Thursday, June 25, 2015

Fire Danger Climbs to High in Grand Tetons

Teton Interagency fire managers have elevated the fire danger rating to HIGH for the Bridger-Teton National Forest, Grand Teton National Park, and all of Teton County, Wyoming. The potential for fire activity has increased due to drying vegetation combined with higher temperatures, low humidity and brisk afternoon winds. The Teton Interagency Fire area typically does not reach high fire danger prior to mid-July. However, several factors led to the early rise in fire danger, including early melt of the winter snowpack, unseasonably warm temperatures, and scant rainfall during the past several days.

As the Fourth of July holiday approaches, visitors and local residents are reminded that fireworks are not permitted in Grand Teton National Park, on the Bridger-Teton National Forest, in Teton or Sublette counties, or on state lands. Possessing or using any kind of fireworks on U.S. Forest Service lands carries a $225 fine and a mandatory court appearance. It is critical that everyone obey the fireworks prohibition, especially given the dry and hot weather conditions predicted for the Jackson Hole area during the coming week and beyond.

A high fire danger rating means that fires can start easily and spread quickly. When determining fire danger, fire managers use several indices such as: the moisture content of grasses, shrubs and trees; projected weather conditions (including temperatures and possible wind events); the ability of fire to spread after ignition; and availability of firefighting resources across the country.

Along with the fireworks prohibition on public and county lands, campers are reminded that unattended or abandoned campfires can easily escalate into wildfires. Campers and day users should never leave a fire unattended, and always have a shovel on hand and a water bucket ready for use. All campfires must be completely extinguished and cold to the touch before leaving a site.

Campers have abandoned 21 campfires on the Bridger-Teton National Forest and in Grand Teton National Park so far this summer. The fine for an abandoned campfire is $225, but campers can also be held liable for suppression costs if their campfire becomes a wildfire. Local residents and area visitors should exercise caution and practice heightened fire safety at all times.

To report a fire or smoke in Bridger-Teton National Forest or Grand Teton National Park, call the Teton Interagency Dispatch Center at 307.739.3630. For more fire information, click here or visit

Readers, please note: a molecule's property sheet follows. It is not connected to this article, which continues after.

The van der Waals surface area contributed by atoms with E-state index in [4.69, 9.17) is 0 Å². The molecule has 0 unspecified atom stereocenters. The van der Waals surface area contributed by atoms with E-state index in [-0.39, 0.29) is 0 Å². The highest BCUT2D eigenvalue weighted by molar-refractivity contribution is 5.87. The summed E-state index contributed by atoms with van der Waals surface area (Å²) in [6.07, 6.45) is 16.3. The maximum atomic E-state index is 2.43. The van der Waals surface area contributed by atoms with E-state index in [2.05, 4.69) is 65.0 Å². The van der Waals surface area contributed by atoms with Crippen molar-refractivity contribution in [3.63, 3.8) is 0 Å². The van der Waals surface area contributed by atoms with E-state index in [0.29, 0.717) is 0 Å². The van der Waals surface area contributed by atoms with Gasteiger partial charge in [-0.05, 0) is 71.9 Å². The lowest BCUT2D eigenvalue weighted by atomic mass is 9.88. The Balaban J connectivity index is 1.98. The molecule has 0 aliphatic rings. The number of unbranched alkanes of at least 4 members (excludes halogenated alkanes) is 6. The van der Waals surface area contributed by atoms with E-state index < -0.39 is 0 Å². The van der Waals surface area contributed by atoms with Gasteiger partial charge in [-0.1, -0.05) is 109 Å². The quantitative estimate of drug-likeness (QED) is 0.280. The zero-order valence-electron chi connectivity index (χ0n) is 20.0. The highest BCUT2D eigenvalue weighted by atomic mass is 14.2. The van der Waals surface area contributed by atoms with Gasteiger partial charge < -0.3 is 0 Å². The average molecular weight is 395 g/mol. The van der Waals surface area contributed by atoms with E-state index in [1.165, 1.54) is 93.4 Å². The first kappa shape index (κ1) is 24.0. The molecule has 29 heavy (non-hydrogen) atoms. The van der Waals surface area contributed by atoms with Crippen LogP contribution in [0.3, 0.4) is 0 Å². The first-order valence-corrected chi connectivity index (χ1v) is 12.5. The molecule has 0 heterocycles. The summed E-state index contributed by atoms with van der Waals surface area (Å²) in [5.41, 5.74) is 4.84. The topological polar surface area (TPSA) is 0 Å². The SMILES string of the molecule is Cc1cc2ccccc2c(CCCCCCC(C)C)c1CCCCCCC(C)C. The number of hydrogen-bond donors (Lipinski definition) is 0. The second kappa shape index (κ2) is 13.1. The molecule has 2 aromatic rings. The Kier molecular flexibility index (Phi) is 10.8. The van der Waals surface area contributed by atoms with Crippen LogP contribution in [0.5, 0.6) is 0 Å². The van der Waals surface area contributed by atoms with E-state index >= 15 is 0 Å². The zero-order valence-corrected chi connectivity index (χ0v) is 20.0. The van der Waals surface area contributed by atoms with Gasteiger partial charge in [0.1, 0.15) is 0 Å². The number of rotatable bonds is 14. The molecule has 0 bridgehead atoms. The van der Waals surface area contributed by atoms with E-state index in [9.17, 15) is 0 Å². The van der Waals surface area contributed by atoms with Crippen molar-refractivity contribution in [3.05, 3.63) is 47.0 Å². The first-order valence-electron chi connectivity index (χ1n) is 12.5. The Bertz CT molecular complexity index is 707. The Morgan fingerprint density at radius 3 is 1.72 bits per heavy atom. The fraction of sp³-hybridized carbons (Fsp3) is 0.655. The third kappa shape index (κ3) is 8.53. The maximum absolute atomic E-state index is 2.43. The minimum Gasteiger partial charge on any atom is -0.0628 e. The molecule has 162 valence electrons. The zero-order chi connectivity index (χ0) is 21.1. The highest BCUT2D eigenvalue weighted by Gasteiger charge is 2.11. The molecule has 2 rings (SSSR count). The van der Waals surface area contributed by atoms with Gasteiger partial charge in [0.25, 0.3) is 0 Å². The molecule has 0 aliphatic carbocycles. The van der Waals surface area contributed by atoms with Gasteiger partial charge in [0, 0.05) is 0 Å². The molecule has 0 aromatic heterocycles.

Wednesday, June 24, 2015

Higher Prices and Limited Access Coming to a Park Near You

Perhaps the title to this blog might be construed as being highly provocative, but reality tells me that many of the trends I'm seeing are already pointing in these directions. Please note that I'm in no way advocating for either of these as possible solutions to perceived problems, but rather simply pointing out where I believe our national parks are headed.

The perceived problem among many within and outside of our national park system is that our parks and recreational areas have become overcrowded. One only has to look at the almost constant gridlock in Cades Cove in the Great Smoky Mountains, or the over-crowded parking at the Bear Lake Trailhead in Rocky Mountain, or the congestion on Yellowstone's roads throughout the summer, to see that the pundits and park managers may have a point. As further evidence, you may also recall that our national parks saw record breaking crowds in 2014.

As a result of many factors, including increased visitation, almost every major national park has raised entrance fees over the last several months. Other parks and national forest lands, such as the Great Smoky Mountains, have instituted, or have increased backcountry camping fees.

This past May Glacier National Park announced a public comment period for a series of alternatives they're proposing to manage the Going-to-the-Sun Road Corridor. Included among those proposals to manage congestion on the road are to "utilize a timed entry system or reservation system during peak season" and "require day hike permits on some trails during peak season".

It's pretty clear to me that the wheels are already in motion for raising fees and limiting access to high traffic areas.

What prompted this blog posting was an interview I heard the other night on the nationally syndicated John Batchelor Show. The host interviewed Terry Anderson from the Property and Environment Research Center in Bozeman, Montana, who has put forth several possible solutions to overcrowding in our parks and recreational areas. The 10 minute segment starts at roughly the 19:25 mark in this podcast if you wish to listen to the interview. You can also read the original article, which sparked the interview, as published in the Montana Standard.